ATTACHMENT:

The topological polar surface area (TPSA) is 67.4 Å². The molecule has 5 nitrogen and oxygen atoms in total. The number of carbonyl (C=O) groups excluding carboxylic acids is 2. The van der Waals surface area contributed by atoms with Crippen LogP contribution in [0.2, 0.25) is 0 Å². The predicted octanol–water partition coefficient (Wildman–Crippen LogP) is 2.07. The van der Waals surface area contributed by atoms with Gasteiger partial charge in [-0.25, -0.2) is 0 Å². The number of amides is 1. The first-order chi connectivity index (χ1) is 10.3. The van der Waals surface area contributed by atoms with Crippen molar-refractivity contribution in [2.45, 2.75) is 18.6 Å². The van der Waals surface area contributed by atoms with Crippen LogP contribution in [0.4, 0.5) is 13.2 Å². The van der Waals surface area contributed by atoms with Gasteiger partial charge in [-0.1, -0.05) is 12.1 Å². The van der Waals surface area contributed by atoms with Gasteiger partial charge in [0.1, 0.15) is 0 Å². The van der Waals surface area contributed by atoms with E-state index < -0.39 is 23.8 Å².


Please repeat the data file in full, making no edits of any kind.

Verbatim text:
The topological polar surface area (TPSA) is 67.4 Å². The molecule has 5 nitrogen and oxygen atoms in total. The number of carbonyl (C=O) groups excluding carboxylic acids is 2. The van der Waals surface area contributed by atoms with Crippen LogP contribution in [0.2, 0.25) is 0 Å². The predicted octanol–water partition coefficient (Wildman–Crippen LogP) is 2.07. The van der Waals surface area contributed by atoms with Gasteiger partial charge in [-0.25, -0.2) is 0 Å². The number of amides is 1. The first-order chi connectivity index (χ1) is 10.3. The van der Waals surface area contributed by atoms with Crippen molar-refractivity contribution in [2.45, 2.75) is 18.6 Å². The van der Waals surface area contributed by atoms with Crippen LogP contribution in [0.4, 0.5) is 13.2 Å². The van der Waals surface area contributed by atoms with Gasteiger partial charge in [-0.1, -0.05) is 12.1 Å². The van der Waals surface area contributed by atoms with Gasteiger partial charge in [0.1, 0.15) is 0 Å². The van der Waals surface area contributed by atoms with E-state index < -0.39 is 23.8 Å².